A who's who of Hamilton's music scene has banded together to let council and the rest of the city know they don't want to see a casino in the downtown core.

Max Kerman of the Arkells, George Pettit from Alexisonfire and local venues like The Casbah and This Ain't Hollywood are among the 79 different musicians, club owners and promoters who signed a statement released Thursday.

"The recent proposal by the Hard Rock Group and Carmens Group Inc. for a downtown casino suggests that a live music venue will be a large component of their facility," the statement reads. "As musicians, promoters and music venue owners we have a very real concern that a large entertainment complex, run, in part, by a large American-owned corporation, could potentially harm local, independent music venues and promoters." (Read the statement in full here.)

Kerman, the Arkells' frontman, lives in downtown Hamilton and says he's proud of the way the city has grown and improved, especially in the past five years or so.

'Addressing the concerns for the economic health and wellness of the downtown is not a simple matter, but I don't believe a casino is the solution.'—Max Kerman, The Arkells

"Real progress is being made every day by people who care about the evolution of Hamilton," Kerman said. "A downtown casino is something I would not be proud of."

According to the newly formed consortium RockHammer Inc., in addition to a gaming facility the development would include a Hard Rock Café-branded luxury hotel, a live music venue, multiple bars and restaurants and a museum celebrating Canadian music.

"This entertainment destination has been conceived by Hamiltonians, to be operated by Hamiltonians, financed by Hamiltonians, and finally to be enjoyed by Hamiltonians," P.J. Mercanti, co-owner of Carmen's Group, told a by-invitation-only crowd at Sizzle nightclub in Hess Village on Monday.

But Kerman says a downtown casino wouldn't represent the city's existing cultural offerings, and would "overshadow and potentially harm the progress that has already been made."

"Addressing the concerns for the economic health and wellness of the downtown is not a simple matter, but I don't believe a casino is the solution," he added.

Mercanti has said that his proposed casino project would include a live music lounge that would feature local musicians five nights a week.

During a CBC Hamilton live chat Thursday, Mercanti said he thinks the city has a vibrant music scene, and the Hard Rock brand can be used as a venue to showcase that.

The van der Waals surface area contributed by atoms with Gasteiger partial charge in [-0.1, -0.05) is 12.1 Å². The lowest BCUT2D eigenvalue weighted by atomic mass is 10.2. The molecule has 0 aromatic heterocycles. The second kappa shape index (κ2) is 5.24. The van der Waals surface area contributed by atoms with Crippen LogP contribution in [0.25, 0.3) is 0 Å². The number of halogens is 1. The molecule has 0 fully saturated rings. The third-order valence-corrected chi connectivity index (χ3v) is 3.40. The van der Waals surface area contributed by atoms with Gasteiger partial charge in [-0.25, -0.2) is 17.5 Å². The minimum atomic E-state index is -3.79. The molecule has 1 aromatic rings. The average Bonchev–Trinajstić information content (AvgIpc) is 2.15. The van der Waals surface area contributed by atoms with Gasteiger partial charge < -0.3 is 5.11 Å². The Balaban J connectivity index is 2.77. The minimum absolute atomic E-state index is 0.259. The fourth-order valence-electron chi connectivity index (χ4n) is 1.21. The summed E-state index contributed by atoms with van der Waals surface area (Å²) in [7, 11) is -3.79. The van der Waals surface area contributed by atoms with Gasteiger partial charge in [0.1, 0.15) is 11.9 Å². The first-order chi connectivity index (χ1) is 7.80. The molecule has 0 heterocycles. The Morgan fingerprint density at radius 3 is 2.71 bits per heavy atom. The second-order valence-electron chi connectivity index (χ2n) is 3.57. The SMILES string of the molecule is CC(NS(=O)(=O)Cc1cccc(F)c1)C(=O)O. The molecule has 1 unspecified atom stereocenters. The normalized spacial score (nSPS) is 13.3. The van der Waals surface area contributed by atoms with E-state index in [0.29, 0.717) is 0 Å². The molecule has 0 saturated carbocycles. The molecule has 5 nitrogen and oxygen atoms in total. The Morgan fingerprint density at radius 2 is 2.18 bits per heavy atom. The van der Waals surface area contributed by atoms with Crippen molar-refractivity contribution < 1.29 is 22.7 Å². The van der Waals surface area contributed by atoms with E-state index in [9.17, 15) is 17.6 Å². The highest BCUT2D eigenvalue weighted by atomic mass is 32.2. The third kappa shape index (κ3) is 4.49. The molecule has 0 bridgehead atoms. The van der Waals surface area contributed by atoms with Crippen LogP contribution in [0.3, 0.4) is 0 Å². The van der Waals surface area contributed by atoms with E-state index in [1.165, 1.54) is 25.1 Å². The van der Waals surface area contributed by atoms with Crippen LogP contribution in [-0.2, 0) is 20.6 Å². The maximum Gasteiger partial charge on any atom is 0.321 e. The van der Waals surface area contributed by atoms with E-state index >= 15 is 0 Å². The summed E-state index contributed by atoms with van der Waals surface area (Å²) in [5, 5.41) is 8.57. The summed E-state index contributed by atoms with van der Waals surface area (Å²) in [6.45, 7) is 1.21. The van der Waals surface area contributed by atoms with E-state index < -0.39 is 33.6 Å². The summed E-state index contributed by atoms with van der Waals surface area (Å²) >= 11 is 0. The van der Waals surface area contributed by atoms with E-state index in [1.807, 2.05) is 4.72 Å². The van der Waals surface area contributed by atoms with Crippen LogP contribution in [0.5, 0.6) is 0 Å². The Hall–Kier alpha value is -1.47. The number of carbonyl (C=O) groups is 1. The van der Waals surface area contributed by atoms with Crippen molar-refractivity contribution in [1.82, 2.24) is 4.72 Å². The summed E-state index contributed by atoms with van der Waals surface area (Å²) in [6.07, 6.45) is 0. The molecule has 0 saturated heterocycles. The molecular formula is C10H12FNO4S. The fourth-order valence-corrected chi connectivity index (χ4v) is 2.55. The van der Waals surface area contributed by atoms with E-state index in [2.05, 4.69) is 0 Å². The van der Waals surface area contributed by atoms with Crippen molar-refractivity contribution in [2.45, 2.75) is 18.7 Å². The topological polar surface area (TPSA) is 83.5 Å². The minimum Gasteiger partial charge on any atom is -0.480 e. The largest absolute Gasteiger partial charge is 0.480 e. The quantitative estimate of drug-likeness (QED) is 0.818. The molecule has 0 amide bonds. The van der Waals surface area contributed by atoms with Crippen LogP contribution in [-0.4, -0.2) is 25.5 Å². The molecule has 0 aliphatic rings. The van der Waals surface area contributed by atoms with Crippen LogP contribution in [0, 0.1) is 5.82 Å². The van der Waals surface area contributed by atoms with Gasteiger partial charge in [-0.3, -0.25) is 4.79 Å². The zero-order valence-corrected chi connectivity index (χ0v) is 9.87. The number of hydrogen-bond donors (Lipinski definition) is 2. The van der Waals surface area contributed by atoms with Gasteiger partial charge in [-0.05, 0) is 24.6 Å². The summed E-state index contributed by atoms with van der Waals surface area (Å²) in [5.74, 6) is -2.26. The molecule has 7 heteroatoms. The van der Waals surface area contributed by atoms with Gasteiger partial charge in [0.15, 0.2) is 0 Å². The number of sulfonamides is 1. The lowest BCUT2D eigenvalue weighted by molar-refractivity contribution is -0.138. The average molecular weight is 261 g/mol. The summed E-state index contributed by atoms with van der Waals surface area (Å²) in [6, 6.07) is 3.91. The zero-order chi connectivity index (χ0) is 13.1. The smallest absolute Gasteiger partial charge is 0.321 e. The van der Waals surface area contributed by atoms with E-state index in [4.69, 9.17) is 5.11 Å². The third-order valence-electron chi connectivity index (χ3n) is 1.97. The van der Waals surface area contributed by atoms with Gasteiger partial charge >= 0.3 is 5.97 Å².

"If this facility comes to fruition, a lot of Hamilton musicians will be behind this," he said.

"Two of my great friends — Brian Melo, a Canadian Idol winner, and Tomi Swick, a Juno winner — think this is fantastic. They have a lot of friends in the music community and I'm sure they will rally their colleagues."

But Alexisonfire's Pettit says that Mercanti's statement regarding five nights a week of local music isn't to be taken seriously.

"It was a failed pander to the arts community," Pettit said. "Any number of concert promoters in the city will tell you that having local bands five nights a week isn't fantastically lucrative."

Pettit went so far as to say that Mercanti's idea is "preposterous, nonsensical and ridiculous," considering the "biggest and best" cultural contributors in the city have come out in opposition to the idea of a downtown casino.

"What locals does he plan to get exactly?" Pettit asked. "Certainly not the ones that draw crowds."

Young Rival frontman Aron D'Alesio agrees. "I think having rock and roll five nights a week is a little ridiculous considering there are all these places in the city that do a better job of it already."

This Ain't Hollywood promoter Lou Molinaro says RockHammer has "a lot to learn" about the city's music scene.

"I have never seen any of these guys come to my bar to check out local bands or even enquire about acts," Molinaro said. "The Hamilton music community is an education on its own, and you really can't pull the wool over people's eyes by reading the Coles Notes version."

Molinaro says if well-seasoned vets like himself, John Elder, Brodie Schwendiman, or Ken Inouye can't fill their clubs on Monday or Tuesday nights with local live music, "then no one else can."

"We are very serious and studious about our music community. If we have not been able to pull the proverbial rabbit out of a hat, then Rockhammer won't either."

Hamilton has been debating a possible casino since last year. The Ontario Lottery and Gaming Commissions' lease to operate 801 slot machines at Flamboro Downs expires March 31.

The corporation wants the city to pass a motion by March 1 saying whether Hamilton still wants a gaming facility, and if so, where one could be located.